Objective To determine whether steroids plus antivirals provide a better degree of facial muscle recovery in patients with Bell’s palsy than steroids alone.
Data sources PubMed, Embase, Web of Science, and the Cochrane Central Register of Controlled Trials were searched for studies published in all languages from 1984 to January 2009. Additional studies were identified from cited references.
Selection criteria Randomised controlled trials that compared steroids with the combination of steroids and antivirals for the treatment of Bell’s palsy were included in this study. At least one month of follow-up and a primary end point of at least partial facial muscle recovery, as defined by a House-Brackmann grade of at least 2 (complete palsy is designated a grade of 6) or an equivalent score on an alternative recognised scoring system, were required.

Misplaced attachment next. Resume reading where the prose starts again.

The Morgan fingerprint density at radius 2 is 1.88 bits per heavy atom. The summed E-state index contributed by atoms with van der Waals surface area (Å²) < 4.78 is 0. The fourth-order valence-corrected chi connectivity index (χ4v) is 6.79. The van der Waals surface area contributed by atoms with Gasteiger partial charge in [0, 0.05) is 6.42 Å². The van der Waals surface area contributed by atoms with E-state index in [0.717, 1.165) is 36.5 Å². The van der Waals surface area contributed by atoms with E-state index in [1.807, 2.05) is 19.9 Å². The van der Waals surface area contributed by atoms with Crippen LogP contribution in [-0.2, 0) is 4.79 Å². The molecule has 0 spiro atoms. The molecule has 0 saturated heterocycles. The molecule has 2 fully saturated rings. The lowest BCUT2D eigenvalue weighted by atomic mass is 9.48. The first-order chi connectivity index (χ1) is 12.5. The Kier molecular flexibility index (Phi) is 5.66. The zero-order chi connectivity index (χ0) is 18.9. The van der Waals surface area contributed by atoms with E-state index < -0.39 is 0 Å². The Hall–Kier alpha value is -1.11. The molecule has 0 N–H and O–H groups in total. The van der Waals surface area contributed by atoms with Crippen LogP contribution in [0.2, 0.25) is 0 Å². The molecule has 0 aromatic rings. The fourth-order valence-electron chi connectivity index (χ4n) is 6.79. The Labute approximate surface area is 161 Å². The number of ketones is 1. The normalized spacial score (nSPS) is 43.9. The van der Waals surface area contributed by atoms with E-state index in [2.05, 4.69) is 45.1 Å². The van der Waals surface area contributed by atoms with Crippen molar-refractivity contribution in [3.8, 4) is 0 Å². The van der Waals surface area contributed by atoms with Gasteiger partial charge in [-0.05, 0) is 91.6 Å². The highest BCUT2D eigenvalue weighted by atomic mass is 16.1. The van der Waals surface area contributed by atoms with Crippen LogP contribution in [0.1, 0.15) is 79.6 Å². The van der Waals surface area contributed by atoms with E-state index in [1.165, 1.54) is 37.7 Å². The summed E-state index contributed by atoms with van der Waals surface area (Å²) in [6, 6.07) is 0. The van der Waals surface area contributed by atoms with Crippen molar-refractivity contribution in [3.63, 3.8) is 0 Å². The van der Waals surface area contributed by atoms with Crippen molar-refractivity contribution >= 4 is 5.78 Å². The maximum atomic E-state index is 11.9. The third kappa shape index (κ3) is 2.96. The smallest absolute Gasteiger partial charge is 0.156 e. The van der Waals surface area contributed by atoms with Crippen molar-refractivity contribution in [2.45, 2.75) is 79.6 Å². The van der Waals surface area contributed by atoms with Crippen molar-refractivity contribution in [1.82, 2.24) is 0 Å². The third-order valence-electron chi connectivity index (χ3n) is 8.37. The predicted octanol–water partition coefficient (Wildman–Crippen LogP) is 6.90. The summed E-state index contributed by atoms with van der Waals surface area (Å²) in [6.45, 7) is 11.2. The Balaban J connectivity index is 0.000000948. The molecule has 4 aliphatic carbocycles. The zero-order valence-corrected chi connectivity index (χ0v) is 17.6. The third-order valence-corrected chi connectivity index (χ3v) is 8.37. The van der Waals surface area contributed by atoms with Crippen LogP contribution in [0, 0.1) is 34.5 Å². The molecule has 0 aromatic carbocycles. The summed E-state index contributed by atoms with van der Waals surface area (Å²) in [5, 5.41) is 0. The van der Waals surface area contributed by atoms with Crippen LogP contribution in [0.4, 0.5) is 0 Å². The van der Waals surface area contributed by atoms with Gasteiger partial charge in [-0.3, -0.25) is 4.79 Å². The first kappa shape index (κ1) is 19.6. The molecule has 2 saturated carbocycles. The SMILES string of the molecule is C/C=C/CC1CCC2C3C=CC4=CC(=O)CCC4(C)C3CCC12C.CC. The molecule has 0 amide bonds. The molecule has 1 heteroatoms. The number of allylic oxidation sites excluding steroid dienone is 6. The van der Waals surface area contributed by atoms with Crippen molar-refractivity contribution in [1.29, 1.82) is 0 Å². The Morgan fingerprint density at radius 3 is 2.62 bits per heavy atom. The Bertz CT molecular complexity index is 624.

Review methods Two authors independently reviewed studies for methodological quality, treatment regimens, duration of symptoms before treatment, length of follow-up, and outcomes. Odds ratios with 95% confidence intervals were calculated and pooled using a random effects model.
Results Six trials were included, a total of 1145 patients; 574 patients received steroids alone and 571 patients received steroids and antivirals. The pooled odds ratio for facial muscle recovery showed no benefit of steroids plus antivirals compared with steroids alone (odds ratio 1.50, 95% confidence interval 0.83 to 2.69; P=0.18). A one study removed analysis showed that the highest quality studies had the greatest effect on the lack of difference between study arms shown by the odds ratio. Subgroup analyses assessing causes of heterogeneity defined a priori (time from symptom onset to treatment, length of follow-up, and type of antiviral studied) showed no benefit of antivirals in addition to that provided by steroids.
Conclusions Antivirals did not provide an added benefit in achieving at least partial facial muscle recovery compared with steroids alone in patients with Bell’s palsy. This study does not, therefore, support the routine use of antivirals in Bell’s palsy. Future studies should use improved herpes virus diagnostics and newer antivirals to assess whether combination therapy benefits patients with more severe facial paralysis at study entry.